I have left out showing what T.cpp and B.h look like since they will not contribute to understanding the problem.

My post http:#a39514309 tries to give an explanation why the code the author has posted, gave issues. i didn't understand your comment as an add-on to mine but as a different solution.


the original code of the author has four elements:


(1) class definition of class A (with protected member t and friend class declaration of B).
(2) class definition of class B (was not derived from A).
(3) B member function 'doSomething' tries to access t->isRaining  (without defining a t).
(4) class header of T (where isRaining is a protected member).

with the first three elements the author asserted that it should be possible to access "member" t of class A by means of the friend declaration only. in my comment
http:#a39514309 i explained that it was necessary to have an instance of class A before a member could be accessed. in a later comment the author confirms that they were unaware that a friend relation not automatically would provide such an instance. the code sample was adapted from the author's code and it solved the initial question "getting undeclared identifier when a friend class tries to access a protected variable". the "protected" variable of the error was not T::isRaining but A::t.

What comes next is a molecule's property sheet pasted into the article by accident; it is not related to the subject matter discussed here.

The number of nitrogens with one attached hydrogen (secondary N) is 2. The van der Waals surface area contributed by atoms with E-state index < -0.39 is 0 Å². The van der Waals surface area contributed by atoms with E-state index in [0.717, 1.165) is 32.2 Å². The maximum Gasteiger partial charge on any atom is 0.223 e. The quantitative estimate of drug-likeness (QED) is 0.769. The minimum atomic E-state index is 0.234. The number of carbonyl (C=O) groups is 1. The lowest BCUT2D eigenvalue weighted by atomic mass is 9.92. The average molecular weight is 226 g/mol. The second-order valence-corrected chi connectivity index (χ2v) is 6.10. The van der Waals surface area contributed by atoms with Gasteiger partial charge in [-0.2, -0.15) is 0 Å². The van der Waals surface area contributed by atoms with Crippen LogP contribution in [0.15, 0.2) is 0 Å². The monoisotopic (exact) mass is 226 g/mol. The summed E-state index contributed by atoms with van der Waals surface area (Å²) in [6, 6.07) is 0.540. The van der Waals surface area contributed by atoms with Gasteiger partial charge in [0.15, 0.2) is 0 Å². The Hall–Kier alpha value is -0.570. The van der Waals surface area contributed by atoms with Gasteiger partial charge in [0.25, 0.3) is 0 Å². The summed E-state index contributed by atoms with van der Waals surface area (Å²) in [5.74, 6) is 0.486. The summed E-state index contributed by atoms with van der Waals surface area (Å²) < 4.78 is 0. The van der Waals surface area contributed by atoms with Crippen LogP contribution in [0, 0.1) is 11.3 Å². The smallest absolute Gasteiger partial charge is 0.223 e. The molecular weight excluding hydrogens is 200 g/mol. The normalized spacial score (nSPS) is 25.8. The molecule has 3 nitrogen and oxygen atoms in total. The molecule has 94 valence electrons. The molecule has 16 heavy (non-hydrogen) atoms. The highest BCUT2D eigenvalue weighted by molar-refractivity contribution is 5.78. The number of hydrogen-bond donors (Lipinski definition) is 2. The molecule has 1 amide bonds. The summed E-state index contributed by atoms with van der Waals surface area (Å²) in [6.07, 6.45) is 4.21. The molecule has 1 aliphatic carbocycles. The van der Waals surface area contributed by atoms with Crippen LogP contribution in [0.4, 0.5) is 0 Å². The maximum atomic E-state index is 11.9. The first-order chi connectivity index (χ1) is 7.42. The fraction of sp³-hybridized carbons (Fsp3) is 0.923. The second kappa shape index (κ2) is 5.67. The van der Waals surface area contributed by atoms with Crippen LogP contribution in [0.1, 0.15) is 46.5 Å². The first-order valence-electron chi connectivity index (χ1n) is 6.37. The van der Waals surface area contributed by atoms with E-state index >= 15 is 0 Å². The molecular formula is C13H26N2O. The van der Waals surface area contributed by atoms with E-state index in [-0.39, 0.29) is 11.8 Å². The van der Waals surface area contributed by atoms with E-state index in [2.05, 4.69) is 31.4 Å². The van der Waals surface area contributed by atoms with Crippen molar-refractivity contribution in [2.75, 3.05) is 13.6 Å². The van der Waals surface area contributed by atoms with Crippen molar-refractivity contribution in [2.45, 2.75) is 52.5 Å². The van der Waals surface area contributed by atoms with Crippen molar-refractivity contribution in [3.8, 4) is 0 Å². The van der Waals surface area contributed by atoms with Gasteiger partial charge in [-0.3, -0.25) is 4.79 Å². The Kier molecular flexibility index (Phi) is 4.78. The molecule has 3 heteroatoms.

my comment does not "suggest" to access the protected 'isRaining' but simply overtook that part from the original code snippet  (without recognizing an issue).

with the 4th element there was a new issue that neither A nor B member functions can access the 'isRaining' member of T as it was protected and A und B were not friends of T. i have to admit that i missed to see  the issue in the first case and later cause it couldn't be the cause for the error reported. while it is true that it is some more issue, the error message of the compiler would have been a clear message like 'cannot access protected member T::isRaining'.  

phoffric, i thank you for answering again and so helped me to clarify where we had misunderstandings. i hope, you also can accept my final analysis.